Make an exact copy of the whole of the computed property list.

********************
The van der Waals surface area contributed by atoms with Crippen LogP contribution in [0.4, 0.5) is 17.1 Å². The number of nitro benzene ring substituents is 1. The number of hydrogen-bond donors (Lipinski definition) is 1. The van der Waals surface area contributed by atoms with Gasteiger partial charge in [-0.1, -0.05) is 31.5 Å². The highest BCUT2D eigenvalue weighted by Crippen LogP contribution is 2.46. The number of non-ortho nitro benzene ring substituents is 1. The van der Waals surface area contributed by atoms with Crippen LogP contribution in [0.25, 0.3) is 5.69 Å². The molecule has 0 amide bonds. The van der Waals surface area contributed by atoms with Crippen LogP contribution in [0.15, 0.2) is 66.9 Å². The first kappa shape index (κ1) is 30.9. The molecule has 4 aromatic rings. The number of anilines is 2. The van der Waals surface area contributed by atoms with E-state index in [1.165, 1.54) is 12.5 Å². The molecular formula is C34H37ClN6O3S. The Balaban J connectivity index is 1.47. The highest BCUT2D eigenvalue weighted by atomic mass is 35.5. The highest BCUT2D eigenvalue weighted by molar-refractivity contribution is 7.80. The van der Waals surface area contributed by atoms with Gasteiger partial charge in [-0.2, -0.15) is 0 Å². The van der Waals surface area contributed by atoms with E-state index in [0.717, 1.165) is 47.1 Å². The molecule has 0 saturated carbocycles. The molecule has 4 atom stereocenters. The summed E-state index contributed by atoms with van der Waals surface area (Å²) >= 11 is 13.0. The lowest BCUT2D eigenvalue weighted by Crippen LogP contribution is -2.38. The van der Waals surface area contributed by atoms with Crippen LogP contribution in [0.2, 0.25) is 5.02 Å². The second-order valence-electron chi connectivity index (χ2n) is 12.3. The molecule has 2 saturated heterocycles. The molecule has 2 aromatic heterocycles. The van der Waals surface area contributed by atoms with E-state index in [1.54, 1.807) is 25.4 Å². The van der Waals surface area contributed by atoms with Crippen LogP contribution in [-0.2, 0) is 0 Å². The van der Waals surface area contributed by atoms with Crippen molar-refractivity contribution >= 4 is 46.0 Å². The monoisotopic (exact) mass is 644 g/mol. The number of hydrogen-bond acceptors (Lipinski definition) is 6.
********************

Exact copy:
The van der Waals surface area contributed by atoms with Crippen LogP contribution in [0.4, 0.5) is 17.1 Å². The number of nitro benzene ring substituents is 1. The number of hydrogen-bond donors (Lipinski definition) is 1. The van der Waals surface area contributed by atoms with Gasteiger partial charge in [-0.1, -0.05) is 31.5 Å². The highest BCUT2D eigenvalue weighted by Crippen LogP contribution is 2.46. The number of non-ortho nitro benzene ring substituents is 1. The van der Waals surface area contributed by atoms with Crippen LogP contribution in [0.25, 0.3) is 5.69 Å². The molecule has 0 amide bonds. The van der Waals surface area contributed by atoms with Crippen LogP contribution in [0.15, 0.2) is 66.9 Å². The first kappa shape index (κ1) is 30.9. The molecule has 4 aromatic rings. The number of anilines is 2. The van der Waals surface area contributed by atoms with E-state index in [1.165, 1.54) is 12.5 Å². The molecular formula is C34H37ClN6O3S. The Balaban J connectivity index is 1.47. The highest BCUT2D eigenvalue weighted by atomic mass is 35.5. The highest BCUT2D eigenvalue weighted by molar-refractivity contribution is 7.80. The van der Waals surface area contributed by atoms with Gasteiger partial charge in [-0.2, -0.15) is 0 Å². The van der Waals surface area contributed by atoms with E-state index in [0.717, 1.165) is 47.1 Å². The molecule has 0 saturated carbocycles. The molecule has 4 atom stereocenters. The summed E-state index contributed by atoms with van der Waals surface area (Å²) >= 11 is 13.0. The lowest BCUT2D eigenvalue weighted by Crippen LogP contribution is -2.38. The van der Waals surface area contributed by atoms with Crippen LogP contribution in [0.2, 0.25) is 5.02 Å². The second-order valence-electron chi connectivity index (χ2n) is 12.3. The molecule has 2 saturated heterocycles. The molecule has 2 aromatic heterocycles. The van der Waals surface area contributed by atoms with E-state index in [1.54, 1.807) is 25.4 Å². The van der Waals surface area contributed by atoms with Crippen LogP contribution in [-0.2, 0) is 0 Å². The van der Waals surface area contributed by atoms with Crippen molar-refractivity contribution >= 4 is 46.0 Å². The monoisotopic (exact) mass is 644 g/mol. The number of hydrogen-bond acceptors (Lipinski definition) is 6.